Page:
There will be 164 women in the lower chamber sitting alongside 186 men – 26 more women than there were in the last legislature. This means that 46.8 percent of elected members of parliament will be women, representing the first time that the share of women lawmakers has risen above 40 percent.
Hundreds of people took to the streets of Madrid and Barcelona on Wednesday to demand the Spanish government fulfil its promise to finance an ambitious plan to fight domestic violence. "There is no lack of money, there is a lack of will," the protesters chanted in Madrid as they made their way from the equality ministry to parliament.
Spain’s most harrowing gender violence figures have been released less than a week after 5.3 million women workers in the country staged an unprecedented strike against gender inequality and discrimination in the workplace. At a time when women in Spain are gaining an international voice for their fight against inequality and discrimination at work, the country’s courts have released figures that suggest the problems Spanish women face at home are just if not more as alarming.
Spanish women are planning to down tools to mark International Women’s day on Thursday to prove that "if we stop, the world stops". The ‘feminist strike’ will not only be limited to women in the work place but will also stretch to the home, where women are being encouraged to abandon their usual duties including childcare, cooking and household chores.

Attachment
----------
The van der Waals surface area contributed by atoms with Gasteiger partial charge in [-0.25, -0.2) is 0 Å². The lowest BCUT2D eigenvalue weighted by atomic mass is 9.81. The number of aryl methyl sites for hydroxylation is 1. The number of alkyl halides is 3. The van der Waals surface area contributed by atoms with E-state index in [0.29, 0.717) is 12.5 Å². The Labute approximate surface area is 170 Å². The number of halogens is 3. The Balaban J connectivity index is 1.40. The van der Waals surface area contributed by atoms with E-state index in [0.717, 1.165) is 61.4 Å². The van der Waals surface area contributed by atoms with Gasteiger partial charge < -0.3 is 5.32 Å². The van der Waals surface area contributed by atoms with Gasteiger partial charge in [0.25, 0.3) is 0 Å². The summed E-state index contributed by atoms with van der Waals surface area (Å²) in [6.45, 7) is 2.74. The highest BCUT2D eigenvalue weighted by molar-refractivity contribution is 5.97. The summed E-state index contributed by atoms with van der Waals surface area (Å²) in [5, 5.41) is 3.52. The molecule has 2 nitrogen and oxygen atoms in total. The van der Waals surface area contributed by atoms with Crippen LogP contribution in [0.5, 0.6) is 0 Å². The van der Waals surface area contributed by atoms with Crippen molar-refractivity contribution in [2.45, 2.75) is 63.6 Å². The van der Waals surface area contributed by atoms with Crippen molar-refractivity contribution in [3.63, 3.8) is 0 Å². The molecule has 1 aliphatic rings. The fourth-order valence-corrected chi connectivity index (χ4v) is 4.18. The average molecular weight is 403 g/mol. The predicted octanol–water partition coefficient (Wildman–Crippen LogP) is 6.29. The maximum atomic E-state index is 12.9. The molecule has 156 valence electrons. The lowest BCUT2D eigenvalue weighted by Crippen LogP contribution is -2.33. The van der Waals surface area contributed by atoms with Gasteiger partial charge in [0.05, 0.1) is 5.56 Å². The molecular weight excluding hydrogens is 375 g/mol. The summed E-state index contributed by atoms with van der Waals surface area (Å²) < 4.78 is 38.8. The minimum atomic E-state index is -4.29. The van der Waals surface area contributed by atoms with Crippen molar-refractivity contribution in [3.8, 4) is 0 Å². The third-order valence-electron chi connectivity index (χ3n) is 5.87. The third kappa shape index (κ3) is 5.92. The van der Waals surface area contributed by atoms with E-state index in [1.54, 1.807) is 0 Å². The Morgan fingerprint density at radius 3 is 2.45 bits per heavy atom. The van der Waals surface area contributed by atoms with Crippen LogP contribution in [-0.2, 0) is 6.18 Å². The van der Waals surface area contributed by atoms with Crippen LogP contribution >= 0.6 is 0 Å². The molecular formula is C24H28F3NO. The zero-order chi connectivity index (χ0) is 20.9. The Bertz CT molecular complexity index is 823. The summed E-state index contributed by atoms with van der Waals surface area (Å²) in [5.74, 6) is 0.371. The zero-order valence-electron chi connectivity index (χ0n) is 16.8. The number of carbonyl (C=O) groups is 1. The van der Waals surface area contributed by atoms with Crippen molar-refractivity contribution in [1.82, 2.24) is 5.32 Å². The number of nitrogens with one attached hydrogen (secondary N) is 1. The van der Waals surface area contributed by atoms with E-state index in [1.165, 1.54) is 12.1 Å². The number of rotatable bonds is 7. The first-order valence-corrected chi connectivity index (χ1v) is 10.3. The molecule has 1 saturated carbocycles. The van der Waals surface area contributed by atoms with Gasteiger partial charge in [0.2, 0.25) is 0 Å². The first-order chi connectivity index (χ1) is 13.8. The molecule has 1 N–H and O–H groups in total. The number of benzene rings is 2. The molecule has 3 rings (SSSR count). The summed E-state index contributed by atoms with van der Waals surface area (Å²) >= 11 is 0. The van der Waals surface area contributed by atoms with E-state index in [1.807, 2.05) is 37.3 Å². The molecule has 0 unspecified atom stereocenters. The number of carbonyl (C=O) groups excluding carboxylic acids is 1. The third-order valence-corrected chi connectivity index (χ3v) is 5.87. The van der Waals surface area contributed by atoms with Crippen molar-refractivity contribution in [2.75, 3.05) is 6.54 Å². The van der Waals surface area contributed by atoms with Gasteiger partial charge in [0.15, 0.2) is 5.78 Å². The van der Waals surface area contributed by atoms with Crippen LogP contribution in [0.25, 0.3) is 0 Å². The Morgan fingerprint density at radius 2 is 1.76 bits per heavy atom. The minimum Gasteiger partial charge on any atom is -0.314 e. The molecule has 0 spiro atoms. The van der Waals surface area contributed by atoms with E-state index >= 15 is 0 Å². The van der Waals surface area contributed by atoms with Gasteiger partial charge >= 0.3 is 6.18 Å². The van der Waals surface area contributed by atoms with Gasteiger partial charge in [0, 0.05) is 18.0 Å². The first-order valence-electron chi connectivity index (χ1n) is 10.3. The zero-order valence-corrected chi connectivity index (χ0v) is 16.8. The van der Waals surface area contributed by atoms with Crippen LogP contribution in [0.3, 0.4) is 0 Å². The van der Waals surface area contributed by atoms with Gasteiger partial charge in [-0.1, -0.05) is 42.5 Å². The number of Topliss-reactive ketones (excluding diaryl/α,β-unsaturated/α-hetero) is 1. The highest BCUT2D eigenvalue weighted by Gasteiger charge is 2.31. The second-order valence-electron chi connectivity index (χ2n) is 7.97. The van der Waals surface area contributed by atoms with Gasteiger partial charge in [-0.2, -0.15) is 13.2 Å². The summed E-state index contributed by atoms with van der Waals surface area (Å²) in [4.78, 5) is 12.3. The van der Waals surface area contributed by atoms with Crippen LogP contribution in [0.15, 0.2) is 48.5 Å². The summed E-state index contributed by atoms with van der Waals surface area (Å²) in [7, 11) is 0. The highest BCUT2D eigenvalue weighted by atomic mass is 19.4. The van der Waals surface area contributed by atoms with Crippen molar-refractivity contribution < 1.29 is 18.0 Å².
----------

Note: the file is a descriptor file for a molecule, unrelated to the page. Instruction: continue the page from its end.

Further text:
Spanish women spend an average of 26.5 hours a week doing unpaid work such as raising children, cooking and cleaning, household chores and caring for relatives, while the men get away with just 14 hours. Surprisingly, the division of household labour does not much depend on who is the main breadwinner. While women who work only part time do an average of 29.6 hours of unpaid work (compared to 13.9 hours for men), those women in full time work scarcely do less in the home, 25.2 hours (compared to a steady 13.9 for men).
Stars of Spanish cinema have lashed out at the lack of women in the film industry at the country's equivalent of the Oscars. "We need directors, screenwriters, directors of photography, scripts, technicians, composers -- equal in number to men," said actress Nora Navas, a vice president of the Spanish Film Academy, during the Goyas in Madrid on Saturday.
Agence France-Presse / The Local Spain
Protesters held signs reading "how many more must die," shouting "they're not deaths, they're murders." "I want to show how much I reject the situation in this country," said Jorge Aranda, 40, who works in a health centre, pointing to the 45 deaths this year alone. "This is unacceptable."